I am very fortunate that my work and traveling allows me to attend events like Make It Right Elite Camp. It gives me an opportunity to learn from very knowledgeable national level coaches like Neil Resnick, Mihai Brestyan, Tammy Biggs, Ivan Ivanov, Tammy and Sorin Salcianu, and many more who produce many elite level gymnasts. Every time I watch them give a clinic or lecture, I learn a ton and it helps me generate new ideas. I think by having professional discussion, being open minded, and checking our egos at the door we can blend the benefits of older and newer training concepts. I strongly feel this can lead to a gymnasts that perform at a higher level with less collateral injury damage.
3. I Only Use Weights For Strength and Conditioning
Very closely related to point number 2, I’m surprised by how many follows of my work think I only use weight lifting for our gymnasts. People see articles I write or videos I put on social media, not realizing that as with most things it is only a small glimpse of what goes on. The first thing to remember is that using external load varies significantly based on the time of year, the training phase goal, level of athlete experience, and goals of the gymnast. Within that, when I write strength programs there are a ton of body weight based drills, and gymnastics specific conditioning (ropes, presses/stalders, handstands, etc) we do daily.
There are clear benefits for gymnastics to use formal strength principles, external loading, and strength coaches. I think we are seeing more gymnastics programs not believe myths associated with external loading, but we still have a ways to go. That being said even with the addition of these newer strength training ideas, we absolutely can never abandon body weight gymnastics specific strength. It is vital to training gymnastics and making sure athletes stay safe when training skills. As noted above, the key is to blend the two areas together based on team collaboration and ongoing education.
4. I Don’t Believe in Hard Training and Injuries Shouldn’t Happen
Given that I am a medical provider and write a lot on injury prevention, I certainly don’t think that this means we should not train hard. As I wrote about last week, some very interesting research has outlined some theories that under training athletes may also increase injury risks and reduce performance, just like over training. Also, readers have to remember I competed 18 years in the sport myself going up through level 10 and a college program. I realize that gymnastics (and any sport at a high level) is going to come with aches, pains, and some inevitable injuries along the way.
I do not feel, however, that gymnastics being hard gives anyone the right to not think critically about their training design and long term health of their athletes. This does not mean we can’t make a dent in the huge overuse and re-injury rates gymnastics has. I feel there is a lot of room for improvement in gymnastics related to coaches education on common injuries, medical providers knowledge of the sport, and how gymnasts can better take care of themselves. Everyone has a role to play, but I am fully an advocate for pushing gymnasts to train for high levels so long that is always has the athletes health as a priority.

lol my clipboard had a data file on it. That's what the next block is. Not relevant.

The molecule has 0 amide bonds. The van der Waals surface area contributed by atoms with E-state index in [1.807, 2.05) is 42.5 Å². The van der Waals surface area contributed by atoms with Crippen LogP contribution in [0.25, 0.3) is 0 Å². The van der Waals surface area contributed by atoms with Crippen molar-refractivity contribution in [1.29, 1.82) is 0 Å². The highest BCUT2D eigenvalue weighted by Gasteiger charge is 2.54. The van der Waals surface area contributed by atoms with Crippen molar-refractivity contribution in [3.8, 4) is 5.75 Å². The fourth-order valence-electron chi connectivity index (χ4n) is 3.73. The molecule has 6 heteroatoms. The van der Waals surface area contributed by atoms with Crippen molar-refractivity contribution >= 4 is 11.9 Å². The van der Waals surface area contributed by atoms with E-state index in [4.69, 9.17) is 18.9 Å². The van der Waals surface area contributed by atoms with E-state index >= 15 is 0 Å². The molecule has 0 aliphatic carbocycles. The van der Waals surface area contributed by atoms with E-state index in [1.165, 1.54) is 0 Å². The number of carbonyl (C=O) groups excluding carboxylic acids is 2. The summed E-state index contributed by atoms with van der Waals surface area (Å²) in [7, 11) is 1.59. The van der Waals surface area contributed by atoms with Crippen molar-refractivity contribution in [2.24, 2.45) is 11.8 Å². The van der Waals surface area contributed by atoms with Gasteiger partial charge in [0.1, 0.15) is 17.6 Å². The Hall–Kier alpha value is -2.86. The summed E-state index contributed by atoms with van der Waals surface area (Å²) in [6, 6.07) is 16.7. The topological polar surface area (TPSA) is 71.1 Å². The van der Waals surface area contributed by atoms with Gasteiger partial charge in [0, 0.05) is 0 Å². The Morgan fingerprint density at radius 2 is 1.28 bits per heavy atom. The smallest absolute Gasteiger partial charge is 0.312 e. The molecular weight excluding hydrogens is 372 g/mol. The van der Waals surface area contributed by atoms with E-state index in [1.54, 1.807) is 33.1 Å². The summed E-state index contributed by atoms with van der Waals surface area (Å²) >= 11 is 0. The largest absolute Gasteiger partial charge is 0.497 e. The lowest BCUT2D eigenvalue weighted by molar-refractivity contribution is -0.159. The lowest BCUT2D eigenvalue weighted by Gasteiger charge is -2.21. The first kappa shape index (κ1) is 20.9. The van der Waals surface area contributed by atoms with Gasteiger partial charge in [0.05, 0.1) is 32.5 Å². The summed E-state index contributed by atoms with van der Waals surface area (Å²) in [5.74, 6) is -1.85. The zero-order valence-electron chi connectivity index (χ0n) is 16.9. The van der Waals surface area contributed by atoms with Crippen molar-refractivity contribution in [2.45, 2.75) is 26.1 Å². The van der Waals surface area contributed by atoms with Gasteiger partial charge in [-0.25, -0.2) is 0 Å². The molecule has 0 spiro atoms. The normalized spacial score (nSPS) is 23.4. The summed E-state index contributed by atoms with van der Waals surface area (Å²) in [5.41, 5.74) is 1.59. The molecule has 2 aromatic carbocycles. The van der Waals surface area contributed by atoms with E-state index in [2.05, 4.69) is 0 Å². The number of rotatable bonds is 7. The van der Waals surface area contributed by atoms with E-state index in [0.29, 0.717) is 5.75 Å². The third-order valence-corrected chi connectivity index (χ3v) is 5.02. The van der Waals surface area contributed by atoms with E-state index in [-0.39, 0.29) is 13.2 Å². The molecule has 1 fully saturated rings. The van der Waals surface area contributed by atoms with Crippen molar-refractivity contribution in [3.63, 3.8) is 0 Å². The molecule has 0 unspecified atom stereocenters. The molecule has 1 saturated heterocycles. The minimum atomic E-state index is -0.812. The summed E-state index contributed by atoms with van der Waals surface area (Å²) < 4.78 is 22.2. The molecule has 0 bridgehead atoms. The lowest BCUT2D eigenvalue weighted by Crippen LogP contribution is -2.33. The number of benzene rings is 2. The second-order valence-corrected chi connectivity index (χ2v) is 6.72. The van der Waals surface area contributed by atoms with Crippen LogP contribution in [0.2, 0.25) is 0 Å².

5. My Information Only Applies To High Level Female Gymnasts
This is not as common, but does seem to be coming up more as my information is spreading. I have coached in a variety of levels and ages, for both male and female gymnastics. Although I treat a huge range of gymnastics patients for injuries, I only coach female gymnastics currently. This naturally creates content centered around what I see on a daily basis. I am trying to diversify the type of information I put out through SHIFT, but readers should understand the best way to use the information is by applying the principles of my work.
I try my best to offer the concepts that base why I do certain things in training, and then offer some practical examples, in an effort to help apply the ideas to training for everyone. Every gym, team, program, and level of gymnastics is different depending on what gym you go to. Certain ways we approach training in our gym may not be feasible or practical for others, just like there is a lot from other gyms that I know won’t make sense for our facility. I feel the best approach for people is to be open minded reading content, seek out more resources for themselves, and then work with a team to see what fits well.
So that is all for now, I hope that this post helped clear up some misunderstandings that seem to be going around about my work with SHIFT. As always, I thank everyone who helps make the website continue to grow and become more widespread in gymnastics. I’m looking forward to this year, as I have some new educational products being released that I feel will really help people out. Back to more new content in posts to come. Take care,
– Dave Tilley DPT, SCS